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RE: Claw function in Deinonychus

Andrew Simpson wrote:

Excellent points Richard. My own take is rather simple. Why have the thing if it's so unnecessary? I
don't think such a weapon would develop if it wasn't a very useful and necessary tool. And it remained on every dromaeosaur and Troodont for as long as they remain in the fossil record

Perhaps not *all* troodontids. In _Borogovia_ this claw is straight, not sickle-shaped, and it's hard to imagine how useful it could have been as a predatory tool. In _Tochisaurus_, the second metatarsal is reduced and very slender, so the second toe may have lacked a "killer-claw".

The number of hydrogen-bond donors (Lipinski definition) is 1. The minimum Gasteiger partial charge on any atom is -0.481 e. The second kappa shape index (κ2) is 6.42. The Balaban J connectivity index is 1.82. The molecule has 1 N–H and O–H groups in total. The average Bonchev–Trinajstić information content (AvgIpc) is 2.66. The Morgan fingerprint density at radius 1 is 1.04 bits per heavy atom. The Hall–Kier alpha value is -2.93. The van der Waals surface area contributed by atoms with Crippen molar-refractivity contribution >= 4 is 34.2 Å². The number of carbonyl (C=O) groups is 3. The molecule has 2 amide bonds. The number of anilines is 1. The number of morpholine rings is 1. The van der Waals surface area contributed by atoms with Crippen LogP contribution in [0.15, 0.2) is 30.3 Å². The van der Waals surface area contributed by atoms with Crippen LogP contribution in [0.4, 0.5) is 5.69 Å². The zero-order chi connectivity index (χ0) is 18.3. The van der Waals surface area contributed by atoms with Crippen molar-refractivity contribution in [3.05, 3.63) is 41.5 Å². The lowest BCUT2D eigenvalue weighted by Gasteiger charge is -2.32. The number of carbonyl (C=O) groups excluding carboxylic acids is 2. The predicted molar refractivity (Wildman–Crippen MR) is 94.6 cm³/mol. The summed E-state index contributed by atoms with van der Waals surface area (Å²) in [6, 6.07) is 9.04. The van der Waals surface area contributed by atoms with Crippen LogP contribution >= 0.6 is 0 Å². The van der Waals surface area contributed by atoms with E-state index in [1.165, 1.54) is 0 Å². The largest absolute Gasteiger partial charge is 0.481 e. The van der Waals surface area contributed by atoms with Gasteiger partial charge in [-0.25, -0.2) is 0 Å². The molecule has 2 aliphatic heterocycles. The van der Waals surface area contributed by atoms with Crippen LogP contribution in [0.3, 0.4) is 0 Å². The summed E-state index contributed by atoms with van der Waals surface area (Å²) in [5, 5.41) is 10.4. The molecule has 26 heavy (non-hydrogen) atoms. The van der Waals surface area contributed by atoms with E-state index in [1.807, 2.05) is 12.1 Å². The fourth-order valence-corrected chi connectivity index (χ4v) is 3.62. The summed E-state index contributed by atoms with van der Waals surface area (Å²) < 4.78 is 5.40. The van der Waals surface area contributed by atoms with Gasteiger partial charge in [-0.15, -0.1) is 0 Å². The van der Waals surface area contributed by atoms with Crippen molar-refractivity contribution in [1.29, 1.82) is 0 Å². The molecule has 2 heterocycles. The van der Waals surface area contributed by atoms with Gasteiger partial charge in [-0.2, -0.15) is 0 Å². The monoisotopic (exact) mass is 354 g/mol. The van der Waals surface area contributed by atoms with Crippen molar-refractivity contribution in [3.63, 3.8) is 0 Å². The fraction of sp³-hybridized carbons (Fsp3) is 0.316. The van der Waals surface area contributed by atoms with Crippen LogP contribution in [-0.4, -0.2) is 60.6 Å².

AFAIK, the idea that the deinonychosaurian sickle-claw was used as an eviscerating device goes back to John Ostrom and his studies on _Deinonychus_. (Sorry if this has been mentioned before - I came in late to this discussion).

Finally, there is a contrarian view that the sickle-claw originally evolved as a tree-climbing aid, and was later exapted into a predatory instrument.

John Hunt wrote:

The programme also starred Ken and a robotic Ankylosaur tail that was used
to break all the ribs of a pig carcase and send turkeys (standing in for
Velociraptor) flying across the room.

Sounds like a fun thing to do at Thanksgiving - except if you happen to be the poor turkey standing around waiting to be thagomized by a tail-club. Just dragging the bird to the chopping block is probably more humane, and much less messy.